To spam or not to spam…

I’m keeping my promise to write a weekly update on what has happened in Krita. There’s usually a lot to write about, and I’m trying to add some generally interesting things, some personal, some artistic, so it’s not just a commit digest, but a little bit more.

But I’m wondering how to syndicate it — Planet KDE is meant for personal blogs, and this isn’t personal. I’m not sure about the other planets my blog is syndicated. And I’ve had complaints that having a pointer to the new issue on my blog is a bit spammy, and I think I agree with that. So I’m intentionally not linking to this time 🙂 (But it’s a good read!)

Does anybody have any bright ideas?

Update: I just learned that if I can teach to put the Last Week in Krita articles in an rss feed that’s unique for what I post, i.e, personal, but from, I’m fine. I bet our webmaster can figure out how to do that, right Kubuntiac 🙂

A new manual for Krita

An application isn’t complete without good documentation. Those fine folks at Linux Format docked a lot of points from Gimp when they reviewed their new release because the manual wasn’t updated yet… Krita 1.6 had a pretty fine manual for a free software application, but given that Krita 2.2 is going to be so much better than 1.6, the manual should be ace, too. And almost nothing from the 1.6 manual is still usable, there have been so many changes.

We have to rewrite, and make it even better this time. There is no way I can do this on my and code, it’s got to be a collaborative effort. And there should be video tutorials, as well, as part of the manual.

So… Enter It’s the perfect central place for efforts of this kind. I’ve started an outline for a new Krita manual, a manual with more than just a description of every menu option and dialog, but one that focusses on concepts, getting things done.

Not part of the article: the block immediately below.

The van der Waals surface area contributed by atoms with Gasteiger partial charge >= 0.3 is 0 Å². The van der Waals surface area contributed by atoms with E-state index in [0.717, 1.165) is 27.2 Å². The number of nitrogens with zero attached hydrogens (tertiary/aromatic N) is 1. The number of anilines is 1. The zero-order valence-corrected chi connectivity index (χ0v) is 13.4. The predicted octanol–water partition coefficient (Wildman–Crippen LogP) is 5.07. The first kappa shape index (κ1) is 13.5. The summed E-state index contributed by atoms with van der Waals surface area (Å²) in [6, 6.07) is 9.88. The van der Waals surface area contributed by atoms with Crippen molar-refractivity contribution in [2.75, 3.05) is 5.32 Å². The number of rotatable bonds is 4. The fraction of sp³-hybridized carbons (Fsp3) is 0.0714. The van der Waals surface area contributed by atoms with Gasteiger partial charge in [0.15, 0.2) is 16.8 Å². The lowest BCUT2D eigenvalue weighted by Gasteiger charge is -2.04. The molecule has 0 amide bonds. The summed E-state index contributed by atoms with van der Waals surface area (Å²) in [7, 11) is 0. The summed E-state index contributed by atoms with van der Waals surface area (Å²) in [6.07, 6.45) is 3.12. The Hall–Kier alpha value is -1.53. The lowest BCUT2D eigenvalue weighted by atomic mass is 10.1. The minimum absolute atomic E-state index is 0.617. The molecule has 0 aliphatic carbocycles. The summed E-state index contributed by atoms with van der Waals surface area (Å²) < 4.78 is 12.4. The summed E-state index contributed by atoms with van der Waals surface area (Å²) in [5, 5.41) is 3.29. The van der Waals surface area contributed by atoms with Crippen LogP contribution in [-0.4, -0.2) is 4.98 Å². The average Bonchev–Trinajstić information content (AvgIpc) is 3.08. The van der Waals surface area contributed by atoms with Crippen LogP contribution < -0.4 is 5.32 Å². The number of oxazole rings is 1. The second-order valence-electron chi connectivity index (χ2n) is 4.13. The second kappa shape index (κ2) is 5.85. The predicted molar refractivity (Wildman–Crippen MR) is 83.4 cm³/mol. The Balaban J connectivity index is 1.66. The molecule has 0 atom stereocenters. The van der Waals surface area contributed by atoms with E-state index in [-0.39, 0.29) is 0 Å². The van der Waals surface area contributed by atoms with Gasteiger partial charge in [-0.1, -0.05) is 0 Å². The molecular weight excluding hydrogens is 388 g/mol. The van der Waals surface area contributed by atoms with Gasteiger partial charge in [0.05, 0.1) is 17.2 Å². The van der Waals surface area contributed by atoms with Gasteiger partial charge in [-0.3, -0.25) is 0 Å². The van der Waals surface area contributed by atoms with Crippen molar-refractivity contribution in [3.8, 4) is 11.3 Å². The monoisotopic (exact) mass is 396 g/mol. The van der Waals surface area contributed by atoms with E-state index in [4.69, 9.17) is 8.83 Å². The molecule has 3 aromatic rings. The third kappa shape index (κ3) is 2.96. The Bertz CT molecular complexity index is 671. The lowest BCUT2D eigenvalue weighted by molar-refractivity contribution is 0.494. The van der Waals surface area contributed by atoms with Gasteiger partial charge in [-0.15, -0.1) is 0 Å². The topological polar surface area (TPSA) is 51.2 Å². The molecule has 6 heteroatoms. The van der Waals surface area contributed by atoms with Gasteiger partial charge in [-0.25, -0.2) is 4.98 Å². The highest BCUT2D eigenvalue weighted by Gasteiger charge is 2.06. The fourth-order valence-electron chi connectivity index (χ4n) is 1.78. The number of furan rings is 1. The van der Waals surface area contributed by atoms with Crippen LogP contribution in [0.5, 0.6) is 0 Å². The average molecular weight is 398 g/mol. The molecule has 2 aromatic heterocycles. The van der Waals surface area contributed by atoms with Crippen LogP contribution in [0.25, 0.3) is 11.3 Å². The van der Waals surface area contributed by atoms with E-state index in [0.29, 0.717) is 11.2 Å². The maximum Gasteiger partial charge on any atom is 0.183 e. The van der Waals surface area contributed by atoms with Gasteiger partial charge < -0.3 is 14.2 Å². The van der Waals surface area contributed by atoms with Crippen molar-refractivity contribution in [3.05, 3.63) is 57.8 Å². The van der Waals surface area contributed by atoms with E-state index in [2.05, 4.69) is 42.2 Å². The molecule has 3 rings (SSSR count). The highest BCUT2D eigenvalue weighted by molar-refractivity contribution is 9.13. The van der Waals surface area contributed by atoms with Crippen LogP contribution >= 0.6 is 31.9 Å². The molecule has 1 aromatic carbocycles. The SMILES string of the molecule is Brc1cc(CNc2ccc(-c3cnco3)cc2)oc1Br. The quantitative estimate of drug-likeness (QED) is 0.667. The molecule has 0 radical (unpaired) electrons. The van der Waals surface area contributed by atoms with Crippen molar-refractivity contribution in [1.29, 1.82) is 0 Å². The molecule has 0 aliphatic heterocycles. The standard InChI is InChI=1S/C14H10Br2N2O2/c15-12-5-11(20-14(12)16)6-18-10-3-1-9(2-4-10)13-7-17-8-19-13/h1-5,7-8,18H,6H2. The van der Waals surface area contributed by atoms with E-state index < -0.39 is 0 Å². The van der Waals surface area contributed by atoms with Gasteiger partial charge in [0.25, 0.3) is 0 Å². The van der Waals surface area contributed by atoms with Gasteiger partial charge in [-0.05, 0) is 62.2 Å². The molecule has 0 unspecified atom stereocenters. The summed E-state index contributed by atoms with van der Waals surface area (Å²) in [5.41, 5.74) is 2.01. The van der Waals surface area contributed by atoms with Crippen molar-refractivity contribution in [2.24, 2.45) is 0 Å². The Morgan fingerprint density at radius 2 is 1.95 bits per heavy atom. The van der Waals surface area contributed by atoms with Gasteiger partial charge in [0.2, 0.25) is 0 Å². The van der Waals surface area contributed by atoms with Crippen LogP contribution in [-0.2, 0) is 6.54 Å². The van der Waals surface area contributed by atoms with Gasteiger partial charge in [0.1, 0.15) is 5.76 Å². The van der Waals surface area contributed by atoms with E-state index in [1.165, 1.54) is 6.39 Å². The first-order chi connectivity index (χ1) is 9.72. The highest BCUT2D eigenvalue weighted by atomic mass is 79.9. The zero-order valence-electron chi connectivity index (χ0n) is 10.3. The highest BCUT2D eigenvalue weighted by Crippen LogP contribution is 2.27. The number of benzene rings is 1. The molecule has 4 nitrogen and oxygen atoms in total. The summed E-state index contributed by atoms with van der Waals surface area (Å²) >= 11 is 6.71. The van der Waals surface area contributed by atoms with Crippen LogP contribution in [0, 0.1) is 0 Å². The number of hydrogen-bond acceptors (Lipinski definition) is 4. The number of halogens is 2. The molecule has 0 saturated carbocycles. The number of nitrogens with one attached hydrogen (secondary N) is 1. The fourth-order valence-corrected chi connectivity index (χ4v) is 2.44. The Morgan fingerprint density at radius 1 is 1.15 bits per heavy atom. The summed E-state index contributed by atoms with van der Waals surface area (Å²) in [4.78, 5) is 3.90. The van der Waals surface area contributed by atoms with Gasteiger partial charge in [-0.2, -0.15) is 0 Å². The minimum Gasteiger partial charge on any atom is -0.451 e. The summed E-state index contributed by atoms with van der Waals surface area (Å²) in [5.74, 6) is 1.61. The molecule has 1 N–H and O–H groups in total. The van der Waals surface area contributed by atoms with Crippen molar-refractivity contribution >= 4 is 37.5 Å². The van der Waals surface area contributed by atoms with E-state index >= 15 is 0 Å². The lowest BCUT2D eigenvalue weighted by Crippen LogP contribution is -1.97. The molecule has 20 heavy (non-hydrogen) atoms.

Also: the first Last Week in krita of 2010 is out!

Krita Hackathon

Krita Hackathon

So today I booked two bed&breakfasts to handle the overflow of Krita hackers for the coming Krita sprint last weekend of February. We’ll be seven, maybe eight developers and Peter Sikking. A weekend like this is usually more discussion, getting together and building a shared vision than hacking, but Cyrille, Sven and Lukas will stay on following the actual sprint for a whole week of what I suspect will be very intensive hacking.

Of course, an occasion like this should be marked by having its own t-shirt. The last dedicated Krita sprint was in 2005, and back then we had t-shirts designed by Nuno:

I gave the last surviving shirt to Cyrille during the Oslo KOffice sprint.

So… Is there anyone who wants to set the vestimentary tone for the 2010 sprint?



Thanks to our latest donor, Silvio Grosso, we’re at four thousand euros now on Pledgie: Help raise Krita to the next level — which together with the donations people have made into my bank account directly, means that, even after Paypal has taken its cut, Lukas will be able to work on Krita for another month in the summer!

Here’s a screenshot of Krita showing off a feature Silvio asked for that we never really highlighted before: using flake shapes, it’s easy to add vector arrows to screenshots, to point out important items. In this case, the default color setting for a new image, which is what I’m working on currently:

[sorry, image no longer exists]

Deep-felt thanks go to the more than 160 people who cared enough
about Krita that they made this donation drive such an unbelievable success! It is a big vote of confidence and I am determined that we’ll prove ourselves worthy of it.